June 14, 2009
June 14, 2009
June 17, 2009
14.95.1 - 14.95.14
A QRW Paradigm for the Industrial Engineering Curriculum
Industrial engineers need to have a thorough understanding of how product and service quality are influenced through their design and development, production, and acceptance by customers. This paper proposes a core course for the basic curriculum that provides a modern broad view of quality as a vector of attributes that includes reliability and warranty concepts and methods. A notional course is developed by integrating topics from current courses using concept mapping to construct a platform that can be used to build and reinforce quality throughout the curriculum.
1. Introduction Quality is much more broadly interpreted today than it was during the embryonic days of development of the industrial engineering (IE) discipline. Initially, it was treated more as a compliance process to ensure that processes and standards were being followed in producing products. This interpretation held for many year throughout the era of mass production when more often than not the pressures for high volume production out-weighed options for testing and inspection in cost tradeoff decisions. This all changed drastically with the onset of global competition and the explosion of new technologies in the early 1970s. This led to an almost immediate shift in management philosophies and to major change in attitudes and consciousness that ultimately altered the meaning of quality throughout the world.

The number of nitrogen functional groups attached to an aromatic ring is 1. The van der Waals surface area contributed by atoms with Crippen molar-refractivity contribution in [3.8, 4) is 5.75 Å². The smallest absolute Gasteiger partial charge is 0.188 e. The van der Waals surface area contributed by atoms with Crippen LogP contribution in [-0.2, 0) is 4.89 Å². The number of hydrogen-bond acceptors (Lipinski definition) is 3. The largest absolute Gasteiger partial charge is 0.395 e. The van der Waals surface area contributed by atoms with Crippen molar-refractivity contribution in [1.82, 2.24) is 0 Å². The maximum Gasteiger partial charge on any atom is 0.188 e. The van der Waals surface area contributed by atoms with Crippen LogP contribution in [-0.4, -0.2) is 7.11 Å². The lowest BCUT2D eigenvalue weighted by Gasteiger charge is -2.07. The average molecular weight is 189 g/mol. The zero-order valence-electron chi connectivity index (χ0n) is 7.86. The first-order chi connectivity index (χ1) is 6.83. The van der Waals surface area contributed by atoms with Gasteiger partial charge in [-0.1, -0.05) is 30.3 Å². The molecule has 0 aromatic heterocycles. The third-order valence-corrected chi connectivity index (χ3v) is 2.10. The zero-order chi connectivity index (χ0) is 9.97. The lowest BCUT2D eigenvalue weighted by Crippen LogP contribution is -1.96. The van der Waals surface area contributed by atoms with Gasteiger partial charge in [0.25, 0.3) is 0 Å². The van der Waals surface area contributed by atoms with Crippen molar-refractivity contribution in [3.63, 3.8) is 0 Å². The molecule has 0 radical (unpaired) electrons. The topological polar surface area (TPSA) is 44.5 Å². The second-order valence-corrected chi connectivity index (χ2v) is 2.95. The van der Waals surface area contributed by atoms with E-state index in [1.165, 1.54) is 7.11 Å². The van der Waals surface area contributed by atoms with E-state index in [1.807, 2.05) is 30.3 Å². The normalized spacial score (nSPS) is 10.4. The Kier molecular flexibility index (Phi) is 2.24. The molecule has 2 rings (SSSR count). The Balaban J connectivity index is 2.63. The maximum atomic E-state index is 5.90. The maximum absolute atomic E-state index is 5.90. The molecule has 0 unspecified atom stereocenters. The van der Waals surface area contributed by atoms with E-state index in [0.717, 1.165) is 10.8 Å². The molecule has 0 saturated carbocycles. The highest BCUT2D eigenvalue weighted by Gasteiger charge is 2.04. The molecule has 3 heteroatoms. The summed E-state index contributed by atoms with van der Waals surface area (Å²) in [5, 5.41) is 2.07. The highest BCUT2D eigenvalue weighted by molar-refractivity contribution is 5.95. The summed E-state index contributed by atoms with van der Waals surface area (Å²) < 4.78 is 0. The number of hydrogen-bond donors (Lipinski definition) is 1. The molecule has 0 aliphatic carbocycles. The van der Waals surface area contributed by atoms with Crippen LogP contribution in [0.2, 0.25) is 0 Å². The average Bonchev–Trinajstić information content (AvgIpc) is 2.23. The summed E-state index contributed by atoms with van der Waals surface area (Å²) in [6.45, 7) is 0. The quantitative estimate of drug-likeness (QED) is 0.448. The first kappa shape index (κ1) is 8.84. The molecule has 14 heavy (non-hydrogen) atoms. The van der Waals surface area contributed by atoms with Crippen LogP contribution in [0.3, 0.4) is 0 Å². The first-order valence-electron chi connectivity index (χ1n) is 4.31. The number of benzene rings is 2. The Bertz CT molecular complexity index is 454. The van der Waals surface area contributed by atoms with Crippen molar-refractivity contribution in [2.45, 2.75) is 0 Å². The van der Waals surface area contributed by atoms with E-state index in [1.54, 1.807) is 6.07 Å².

Quality can be defined as the state of acceptance of a product or service relative to the expectations of customers or users of the product. These states depend on how the products are developed, produced, and used by customers. There are several factors that influence a quality state. Compliance with standards in manufacturing and production is still important but there are other important factors as well, one being reliability since it expresses the amount of failure-free time that can be expected of a product or system. When competition was weak or non-existent product manufacturers lacked incentives to focus on customer needs as we know them today. Though product guarantees and warranties were offered on many product lines they were commonly ignored and not taken seriously. Today, essentially all consumer products have warranty protection either directly or indirectly through consumer protection legislation. Moreover, warranty programs are essential for product manufacturers to remain competitive in global markets (see Kelley5). The first industrial engineering curriculum was created by modifying a mechanical engineering curriculum to include a selection of courses from business, psychology, and statistics along with courses in time study and work methods. Production management, quality control, statistical testing and process control were soon to emerge as part of the core areas for entry level IE professionals (see Aldrich1). The focus of the discipline was on improvement of the efficiencies of the worker and the processes used in production to maximize productivity. Quality was certainly an important part of this focus and was particularly emphasized in the curriculum as the discipline matured. However, in the late 1960s U.S. engineering schools shifted bachelors level programs from five to four years. IE being the most diversified
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